First Maryland Regiment Roster

A key part of this project is to compile a roster of all the men of the First Maryland Regiment who fought at the Battle of Brooklyn. The document linked below lists the names of all known members of the First Maryland and the seven Independent companies, whether they were present at the Battle of Brooklyn, if known, as well as everything known about their fate at the battle. The information in this database comes from the initial muster rolls from early 1776, as well as scattered pay records, soldiers’ pensions, correspondence, and other sources.

We do not know the names of all the soldiers, nor do we know what happened to many of them. Although the Council of Safety ordered that a full muster roll be compiled when the army left for New York, and Col. William Smallwood later transmitted a list of all men who were killed or captured, neither of these lists has survived. There are three companies for which we have identified fewer than half the soldiers: the Fifth, Fifth Independent, and Seventh Independent.

roster

Click here to view the roster

In total, all nine companies commanded by Col. Smallwood fought at the battle, along with the Fourth, Fifth, and Seventh Independent Companies (the other four Independents did not arrive in New York until sometime after the battle). If the Maryland troops had been at full strength, there would have been eight companies of 74 men; one company of 78 men; and three companies of 104 men, for a total of 982. However, we know that not every company was at full strength. Some were short of men before the army left for New York, and illness and desertion further reduced the ranks. The Company Strength section of the roster shows what we know about how many men were present at given times. A few notes about using the roster:

  • To search, either use the Find feature (ctrl + F), or download the full document.
  • The column At Battle indicates whether we each soldier is to have been present with his unit at the Battle of Brooklyn; soldiers marked “probably” are known to have been in a unit that fought, but we have no specific information about an individual’s presence.
  • The column Status After Battle includes what is known to each soldier–whether they were wounded (WIA) killed (KIA) or captured (POW). For many soldiers, we know only that they were alive (usually because they are included in later records). Some of those listed as “alive” may have been captured.

If you have questions about anything you see here, please leave a comment below or send an email to msamaryland400@gmail.com. This roster is a work in progress, and we will continue to improve  it.

Click here to view the roster! You may also download to roster as a spreadsheet by clicking here.

Advertisements

23 Responses to First Maryland Regiment Roster

  1. Pingback: Who Were the Maryland 400? | Finding the Maryland 400

  2. Pingback: Introducing the Interactive Map | Finding the Maryland 400

  3. List of Hessian soldiers who fought in Maryland and stayed in America. Where do I find this information

    Like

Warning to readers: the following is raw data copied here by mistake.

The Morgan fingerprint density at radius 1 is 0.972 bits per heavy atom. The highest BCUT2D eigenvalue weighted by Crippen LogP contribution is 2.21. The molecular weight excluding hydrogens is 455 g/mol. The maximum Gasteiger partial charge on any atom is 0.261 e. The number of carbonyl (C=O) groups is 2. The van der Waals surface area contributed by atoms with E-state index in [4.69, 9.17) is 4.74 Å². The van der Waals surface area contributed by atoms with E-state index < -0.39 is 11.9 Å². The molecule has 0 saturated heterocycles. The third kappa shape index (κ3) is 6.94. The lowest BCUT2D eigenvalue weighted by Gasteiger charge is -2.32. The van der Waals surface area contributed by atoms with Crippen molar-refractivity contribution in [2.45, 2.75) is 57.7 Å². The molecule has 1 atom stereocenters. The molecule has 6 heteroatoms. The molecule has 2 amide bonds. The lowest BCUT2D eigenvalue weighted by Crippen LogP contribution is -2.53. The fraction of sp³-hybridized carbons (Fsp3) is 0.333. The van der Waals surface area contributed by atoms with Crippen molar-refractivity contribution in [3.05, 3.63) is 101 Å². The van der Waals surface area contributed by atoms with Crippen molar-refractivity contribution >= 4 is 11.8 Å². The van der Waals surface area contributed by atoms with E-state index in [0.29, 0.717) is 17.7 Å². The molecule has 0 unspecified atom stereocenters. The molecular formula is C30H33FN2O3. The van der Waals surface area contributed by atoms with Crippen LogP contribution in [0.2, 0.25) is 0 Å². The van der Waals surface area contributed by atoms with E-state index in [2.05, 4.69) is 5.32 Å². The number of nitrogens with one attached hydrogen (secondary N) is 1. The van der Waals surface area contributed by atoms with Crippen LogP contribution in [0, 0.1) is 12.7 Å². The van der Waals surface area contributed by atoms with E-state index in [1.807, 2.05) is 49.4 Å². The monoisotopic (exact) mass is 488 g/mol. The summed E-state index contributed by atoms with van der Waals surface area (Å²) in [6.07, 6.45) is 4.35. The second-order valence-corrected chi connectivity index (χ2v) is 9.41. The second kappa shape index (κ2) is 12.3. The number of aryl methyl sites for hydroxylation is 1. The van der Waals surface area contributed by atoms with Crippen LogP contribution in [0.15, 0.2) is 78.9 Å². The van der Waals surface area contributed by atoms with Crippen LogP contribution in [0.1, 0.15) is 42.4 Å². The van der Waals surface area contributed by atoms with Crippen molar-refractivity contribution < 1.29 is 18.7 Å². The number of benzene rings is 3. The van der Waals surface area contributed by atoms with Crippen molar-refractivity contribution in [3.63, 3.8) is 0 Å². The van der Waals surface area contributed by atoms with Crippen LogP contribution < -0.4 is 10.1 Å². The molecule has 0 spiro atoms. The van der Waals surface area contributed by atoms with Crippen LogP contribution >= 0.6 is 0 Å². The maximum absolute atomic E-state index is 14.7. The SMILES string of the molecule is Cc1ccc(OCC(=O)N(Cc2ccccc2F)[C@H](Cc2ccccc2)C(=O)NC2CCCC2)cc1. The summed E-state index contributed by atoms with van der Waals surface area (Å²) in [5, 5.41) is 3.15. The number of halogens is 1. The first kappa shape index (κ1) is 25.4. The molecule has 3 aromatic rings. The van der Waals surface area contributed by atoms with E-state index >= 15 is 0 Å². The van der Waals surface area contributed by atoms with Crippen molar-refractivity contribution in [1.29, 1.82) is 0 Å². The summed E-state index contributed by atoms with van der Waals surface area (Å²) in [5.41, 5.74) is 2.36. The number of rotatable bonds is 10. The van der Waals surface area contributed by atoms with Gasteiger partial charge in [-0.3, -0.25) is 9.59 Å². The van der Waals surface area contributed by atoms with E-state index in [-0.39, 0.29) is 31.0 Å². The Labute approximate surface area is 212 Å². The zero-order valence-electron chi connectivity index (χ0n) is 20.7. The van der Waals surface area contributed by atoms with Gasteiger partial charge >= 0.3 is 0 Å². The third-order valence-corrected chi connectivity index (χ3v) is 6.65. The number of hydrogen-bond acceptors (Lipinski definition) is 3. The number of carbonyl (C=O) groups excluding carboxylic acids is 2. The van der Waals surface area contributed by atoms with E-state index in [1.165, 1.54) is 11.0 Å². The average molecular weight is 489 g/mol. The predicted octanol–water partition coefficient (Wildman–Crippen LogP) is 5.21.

• Carolyn,

      Thanks for your comment. Hessian troops never actually fought in Maryland. However, there was a German regiment in the Continental Army that was raised in Maryland, Pennsylvania, and Virginia. In addition, about a quarter of the Hessians settled in America after the war–either deserters or prisoners who decided not to return home, and many likely settled in heavily German areas, such as Western Maryland.

      Some sources that may be helpful for you:

      On the German Regiment:
      Henry J. Retzer, The German Regiment of Maryland and Pennsylvania in the Continental Army/.
      Muster Rolls and Other Records of Service of Maryland Troops in the American Revolution.
      Archives of Maryland Online, vol. 18: http://msa.maryland.gov/megafile/msa/speccol/sc2900/sc2908/000001/000018/html/

      On Hessians:
      David Hackett Fischer, Washington’s Crossing contains a discussion of sources re: Hessian troops in the Revolution on pages 483-484. See also p. 379 re: Hessians staying in American, and captured Hessians being sent to Winchester, VA after the battles of Trenton and Princeton.

      ​I hope this helps you, but let me know if you have any other ​
      ​questions. Thanks for checking out our blog!

      Owen​

      Like

  4. Robert Gould says:

    Hello- great site. It is nice to see some fresh research being done into this subject. Interest in the Battle of Long Island seems to come and go. I am an artist currently living working in Brooklyn near the battlefield, but I am originally from Maryland. I have been creating some original art work based on this battle. Please check out my art on my blog. http://robertgouldhistoricalartist.blogspot.com/
    I have created a painting using the names of the soldiers from the Maryland Regiments. You can see it here
    http://robertgouldhistoricalartist.blogspot.com/2012/11/maryland-regiment-willow-leaves.html

    Like

  5. Sue Vanzant, nee Gaither says:

    Ensign Henry Chew Gaither witnessed the last will written by Lt. Daniel Bowie on August 26, 1776, the day before Bowie was kittled on the battle field during the Battle of Brooklyn Heights or Long Island. You have the letter on the Finding the 400 site. Wouldn’t that give more than a “probably” that Gaither was part of the 400 fighting at the stone house.

    Like

    • Sue,

      You’re absolutely correct! That certainly is an indication that Gaither was there, and we’ve updated the roster. Thank you for letting us know about the oversight.

      Owen

      Like

  6. Pingback: Welcome to Finding the Maryland 400 | Finding the Maryland 400

  7. Sarah Stone says:

    Hello i love your site! My name is Sarah Stone I’m 14 and I’m related to John Hoskins Stone. 🙂

    Like

    • Hi Sarah,